Support Questions
Find answers, ask questions, and share your expertise
Announcements
Alert: Welcome to the Unified Cloudera Community. Former HCC members be sure to read and learn how to activate your account here.

Nifi WebSocket Secure (wss://)

Solved Go to solution
Highlighted

Nifi WebSocket Secure (wss://)

New Contributor

Greetings!

I have a problem when I want to connect to a secure websocket with Nifi to get the information from it. This is how I take it and my problem:

I have created a "ConnectWebSocket" processor in Nifi.

I created my Truststore and Keystore for SSL.

I have created a "JettyWebSocketClient" to configure my WSS link.

And I created "StandardRestrictedSSLContextService" to set the paths of my keystore and truststore.

When I start the "ConnectWebSocket" processor Attached is the log file related to the problem, it seems to be a Handshake SSL problem, but I don't know. Here are my commands to create my keystore and truststore:

#: keytool -genkey -alias NifiTest -keyalg RSA -keysize 1024 -dname "CN=NiFi NifiTest, OU=SCC,O=SCC,L=Annapolis,S =Maryland,C=US" -keypass test1234 -keystore  NifiTest.jks -storepass test1234 -validity 360
#: keytool -importkeystore -srckeystore  NifiTest.jks -destkeystore NifiTest.p12 -srcstoretype JKS -deststoretype PKCS12 -srcstorepass test1234 -deststorepass test1234 -srcalias NifiTest -destalias NifiTest -srckeypass test1234 -destkeypass test1234 -noprompt
#: keytool -export -keystore  NifiTest.jks -storepass test1234 -alias NifiTest -file NifiTest.cer
#: keytool -import -trustcacerts -file NifiTest.cer -alias NifiTest -keystore truststore.jks -storepass test1234 -noprompt

I don't know if I'm creating my keystore and truststore correctly but it works well for the HTTPS.

Thank you for your answers.

1 ACCEPTED SOLUTION

Accepted Solutions
Highlighted

Re: Nifi WebSocket Secure (wss://)

The nested core exception is Caused by: sun.security.validator.ValidatorException: PKIX path building failed: sun.security.provider.certpath.SunCertPathBuilderException:
unable to find valid certification path to requested target . This indicates that the "client" (NiFi/Java) is unable to verify the complete certificate chain presented by the "server"/"destination" (the external web socket on a remote service). You will need at least one of the public certificates presented by that service to be imported into the truststore which you configured for your StandardRestrictedSSLContextService. To do that, you can use the openssl s_client tool to access that service and retrieve all the certificates. You can then copy/paste the Base-64 encoded (PEM/DER) certificates into a plaintext file and import them into your truststore.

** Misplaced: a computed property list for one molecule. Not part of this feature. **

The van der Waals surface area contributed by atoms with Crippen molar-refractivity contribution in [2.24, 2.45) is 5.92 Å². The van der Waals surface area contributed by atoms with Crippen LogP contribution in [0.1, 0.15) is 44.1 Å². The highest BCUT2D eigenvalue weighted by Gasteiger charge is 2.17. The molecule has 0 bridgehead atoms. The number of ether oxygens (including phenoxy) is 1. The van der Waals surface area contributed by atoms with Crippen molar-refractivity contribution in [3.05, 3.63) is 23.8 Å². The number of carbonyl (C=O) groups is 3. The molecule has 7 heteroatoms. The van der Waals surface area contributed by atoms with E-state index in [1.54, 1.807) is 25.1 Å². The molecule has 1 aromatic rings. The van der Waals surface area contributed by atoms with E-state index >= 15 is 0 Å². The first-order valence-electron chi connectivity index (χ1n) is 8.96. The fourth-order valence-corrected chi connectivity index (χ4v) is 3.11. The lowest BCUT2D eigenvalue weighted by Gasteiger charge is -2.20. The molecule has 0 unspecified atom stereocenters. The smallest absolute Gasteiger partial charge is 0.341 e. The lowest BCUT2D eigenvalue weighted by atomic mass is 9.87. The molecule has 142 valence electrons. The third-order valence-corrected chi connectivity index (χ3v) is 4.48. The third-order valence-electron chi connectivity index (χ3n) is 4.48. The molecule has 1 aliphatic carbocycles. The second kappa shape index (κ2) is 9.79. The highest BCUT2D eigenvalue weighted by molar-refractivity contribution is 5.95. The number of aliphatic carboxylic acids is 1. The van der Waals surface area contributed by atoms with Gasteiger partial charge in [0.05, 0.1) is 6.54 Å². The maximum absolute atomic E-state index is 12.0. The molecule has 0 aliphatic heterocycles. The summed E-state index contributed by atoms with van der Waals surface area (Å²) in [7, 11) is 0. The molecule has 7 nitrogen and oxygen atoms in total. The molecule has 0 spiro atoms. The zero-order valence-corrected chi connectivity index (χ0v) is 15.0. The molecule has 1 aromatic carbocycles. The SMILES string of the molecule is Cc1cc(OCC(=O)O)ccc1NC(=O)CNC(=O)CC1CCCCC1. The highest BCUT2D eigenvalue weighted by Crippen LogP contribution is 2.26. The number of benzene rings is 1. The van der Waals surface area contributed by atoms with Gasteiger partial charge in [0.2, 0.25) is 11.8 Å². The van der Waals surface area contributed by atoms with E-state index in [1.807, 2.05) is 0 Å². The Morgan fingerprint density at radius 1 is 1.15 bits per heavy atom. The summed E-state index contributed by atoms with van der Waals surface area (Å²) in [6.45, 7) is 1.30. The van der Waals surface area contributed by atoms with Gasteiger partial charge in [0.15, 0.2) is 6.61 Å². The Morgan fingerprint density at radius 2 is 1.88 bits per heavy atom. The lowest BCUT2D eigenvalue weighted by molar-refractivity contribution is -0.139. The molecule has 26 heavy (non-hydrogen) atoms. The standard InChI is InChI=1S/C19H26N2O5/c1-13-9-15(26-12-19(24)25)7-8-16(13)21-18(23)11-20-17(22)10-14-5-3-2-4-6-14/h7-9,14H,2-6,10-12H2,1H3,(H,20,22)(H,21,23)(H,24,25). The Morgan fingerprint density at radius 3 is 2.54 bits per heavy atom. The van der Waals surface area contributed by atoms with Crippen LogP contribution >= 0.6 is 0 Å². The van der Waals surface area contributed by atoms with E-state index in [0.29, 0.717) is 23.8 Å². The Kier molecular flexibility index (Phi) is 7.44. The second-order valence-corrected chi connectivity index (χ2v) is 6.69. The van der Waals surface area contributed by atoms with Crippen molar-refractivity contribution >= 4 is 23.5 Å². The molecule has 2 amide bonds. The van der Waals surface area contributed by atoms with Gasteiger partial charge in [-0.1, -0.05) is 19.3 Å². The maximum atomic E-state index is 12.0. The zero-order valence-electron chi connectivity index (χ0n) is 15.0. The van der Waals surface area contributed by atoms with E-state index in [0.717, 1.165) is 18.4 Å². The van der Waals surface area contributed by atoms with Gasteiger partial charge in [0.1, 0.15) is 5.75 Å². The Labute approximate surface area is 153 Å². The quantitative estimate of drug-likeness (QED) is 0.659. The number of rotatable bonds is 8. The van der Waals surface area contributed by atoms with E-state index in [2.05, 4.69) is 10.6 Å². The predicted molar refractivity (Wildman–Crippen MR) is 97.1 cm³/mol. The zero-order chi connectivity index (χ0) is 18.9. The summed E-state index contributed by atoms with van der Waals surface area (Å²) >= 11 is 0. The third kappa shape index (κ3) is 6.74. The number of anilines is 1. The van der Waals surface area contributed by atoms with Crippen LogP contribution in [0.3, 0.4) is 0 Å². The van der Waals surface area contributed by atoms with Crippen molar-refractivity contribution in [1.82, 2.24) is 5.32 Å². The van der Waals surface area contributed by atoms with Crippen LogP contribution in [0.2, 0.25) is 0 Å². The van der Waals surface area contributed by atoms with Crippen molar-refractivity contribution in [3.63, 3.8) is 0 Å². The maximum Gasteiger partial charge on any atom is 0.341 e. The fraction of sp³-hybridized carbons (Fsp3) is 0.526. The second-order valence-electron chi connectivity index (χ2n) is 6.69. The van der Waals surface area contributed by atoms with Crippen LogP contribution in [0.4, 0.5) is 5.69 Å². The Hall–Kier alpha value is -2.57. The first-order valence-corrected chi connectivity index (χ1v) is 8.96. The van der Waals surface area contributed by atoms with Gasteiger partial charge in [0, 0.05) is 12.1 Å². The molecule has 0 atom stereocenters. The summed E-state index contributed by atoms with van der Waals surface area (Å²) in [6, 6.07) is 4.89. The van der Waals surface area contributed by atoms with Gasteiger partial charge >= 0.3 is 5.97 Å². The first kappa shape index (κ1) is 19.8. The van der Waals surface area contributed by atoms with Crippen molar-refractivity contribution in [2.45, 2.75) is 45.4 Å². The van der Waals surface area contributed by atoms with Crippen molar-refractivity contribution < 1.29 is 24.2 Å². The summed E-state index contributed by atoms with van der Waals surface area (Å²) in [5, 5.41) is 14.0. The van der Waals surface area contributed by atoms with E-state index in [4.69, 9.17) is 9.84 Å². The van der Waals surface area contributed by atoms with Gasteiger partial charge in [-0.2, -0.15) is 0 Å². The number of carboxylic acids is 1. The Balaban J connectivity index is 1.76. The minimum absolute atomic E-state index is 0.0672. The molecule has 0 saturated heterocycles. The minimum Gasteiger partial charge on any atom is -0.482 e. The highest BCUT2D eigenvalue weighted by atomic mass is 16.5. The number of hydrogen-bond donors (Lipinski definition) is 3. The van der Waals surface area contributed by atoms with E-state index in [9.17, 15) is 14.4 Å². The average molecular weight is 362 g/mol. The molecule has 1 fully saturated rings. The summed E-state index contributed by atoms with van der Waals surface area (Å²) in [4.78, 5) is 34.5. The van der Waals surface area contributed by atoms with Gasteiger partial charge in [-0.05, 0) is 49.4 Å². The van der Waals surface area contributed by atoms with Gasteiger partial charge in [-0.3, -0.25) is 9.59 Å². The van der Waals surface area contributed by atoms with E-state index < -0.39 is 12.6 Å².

The keystore contains the public certificate presented by your service (NiFi) as well as the private key used to establish that identity (i.e. the capability to cryptographically sign data and decrypt data which has been encrypted elsewhere with that public key). The truststore contains a list of public certificates (containing public keys) of other services you want to trust. You've imported the public certificate of NiFi itself into that truststore, but you have not imported any external certificates.

You can also try using the JVM's default truststore, as similar to browsers and OS, it comes pre-populated with the common certificate authorities. If the site you're connecting to has a certificate signed by a CA vendor such as DigiCert, Verisign, Comodo, etc., the JDK cacerts should work out of the box. The location is $JAVA_HOME/jre/lib/security/cacerts and the default password is changeit.

View solution in original post

2 REPLIES 2
Highlighted

Re: Nifi WebSocket Secure (wss://)

The nested core exception is Caused by: sun.security.validator.ValidatorException: PKIX path building failed: sun.security.provider.certpath.SunCertPathBuilderException:
unable to find valid certification path to requested target . This indicates that the "client" (NiFi/Java) is unable to verify the complete certificate chain presented by the "server"/"destination" (the external web socket on a remote service). You will need at least one of the public certificates presented by that service to be imported into the truststore which you configured for your StandardRestrictedSSLContextService. To do that, you can use the openssl s_client tool to access that service and retrieve all the certificates. You can then copy/paste the Base-64 encoded (PEM/DER) certificates into a plaintext file and import them into your truststore.

The keystore contains the public certificate presented by your service (NiFi) as well as the private key used to establish that identity (i.e. the capability to cryptographically sign data and decrypt data which has been encrypted elsewhere with that public key). The truststore contains a list of public certificates (containing public keys) of other services you want to trust. You've imported the public certificate of NiFi itself into that truststore, but you have not imported any external certificates.

You can also try using the JVM's default truststore, as similar to browsers and OS, it comes pre-populated with the common certificate authorities. If the site you're connecting to has a certificate signed by a CA vendor such as DigiCert, Verisign, Comodo, etc., the JDK cacerts should work out of the box. The location is $JAVA_HOME/jre/lib/security/cacerts and the default password is changeit.

View solution in original post

Highlighted

Re: Nifi WebSocket Secure (wss://)

This is not related to your issue here, but 1024 bits is no longer recommended as a secure RSA key length. You should use at least 2048, as explained here. You also have some inconsistent spacing in your Distinguished Name field, which can lead to identity verification issues depending on the client.

Don't have an account?
Coming from Hortonworks? Activate your account here